by Mary Margret Daughtridge
In less than two weeks I have to give a talk on how to write a sex scene. The more I thought about it, the less I could think of anything noteworthy to say. I’m no expert, but I thought a scene in which my characters have sex would have the same requirements, craft-wise, as any other.
I did some research. After I read twenty or thirty articles, I realized how to write a sex scene was code for how to write sex that turns readers on and doesn’t turn them off—or if one fancies oneself to be among the literati, how to include the sex that will get my book published but not open it to charges of pandering or titillation. One sage grudgingly admitted one could hone one’s craft by reading a few “tawdry bodice-rippers.”
After several hours perusing the net on the subject, I found only one tidbit of advice all agree on: don’t use gratuitous sex. Yes. Whether the wise ones were romance writers or imagined themselves a superior breed, they all used the exact, same word—gratuitous.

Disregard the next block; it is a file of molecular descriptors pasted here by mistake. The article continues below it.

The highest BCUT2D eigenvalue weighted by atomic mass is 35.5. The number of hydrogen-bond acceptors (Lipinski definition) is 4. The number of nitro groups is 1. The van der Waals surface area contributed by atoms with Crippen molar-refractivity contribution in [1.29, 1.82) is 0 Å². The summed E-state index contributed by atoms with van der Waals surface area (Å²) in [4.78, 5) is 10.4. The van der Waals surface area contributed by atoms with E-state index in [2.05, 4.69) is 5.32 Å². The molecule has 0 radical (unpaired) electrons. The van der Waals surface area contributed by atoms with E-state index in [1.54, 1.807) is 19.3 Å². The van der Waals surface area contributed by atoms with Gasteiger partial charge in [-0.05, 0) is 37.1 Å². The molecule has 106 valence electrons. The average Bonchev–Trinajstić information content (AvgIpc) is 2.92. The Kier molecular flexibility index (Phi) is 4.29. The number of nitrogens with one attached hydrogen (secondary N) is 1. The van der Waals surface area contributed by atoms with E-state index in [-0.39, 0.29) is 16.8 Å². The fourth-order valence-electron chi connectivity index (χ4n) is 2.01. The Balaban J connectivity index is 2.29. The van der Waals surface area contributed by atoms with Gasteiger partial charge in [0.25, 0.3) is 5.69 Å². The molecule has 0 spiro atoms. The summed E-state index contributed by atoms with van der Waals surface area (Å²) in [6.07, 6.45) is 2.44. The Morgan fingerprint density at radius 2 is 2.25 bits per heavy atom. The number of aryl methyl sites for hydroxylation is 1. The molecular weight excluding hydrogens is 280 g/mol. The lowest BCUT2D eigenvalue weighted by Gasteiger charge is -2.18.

Any advice so universally handed out--not about the craft of story-making, but about how to deal with a topic-- must be wrong.
This isn't guidance about how to write about sex. A rule like "no gratuitous sex" only hamstrings and stifles creativity. Here is my rule in two parts: (a.) no scene of any kind should be gratuitous. And (b.) there’s no point at which the inventive romance writer couldn’t insert some sex if she wanted to--as long as she followed the same rules for inclusion as for any other scene.
Shortly after I turned in SEALed With a Kiss, our editor, Deb Werksman informed me that it was under the 90,000 word minumum. She asked me to please send her 4,000 words, ASAP—preferably a sex scene.
I went back to my first draft and found a sex scene—that I had a lot of fun writing—but that seemed superfluous in the final analysis, so I had cut it. Looking at it again, I realized that with only a little tweaking it could show my heroine Pickett changing (she steps out of her comfort zone) while meeting the first purpose of a romance which is to entertain.
I polished it and sent it to Deb. She loved it, and so do my readers. They comment on the sex in the swing more than any other scene in the book.
So here’s how to write a sex scene: scr** the rules. ( I couldn’t resist.) Make every sex scene about the characters, not about the sex, and have fun.
What advice would you add?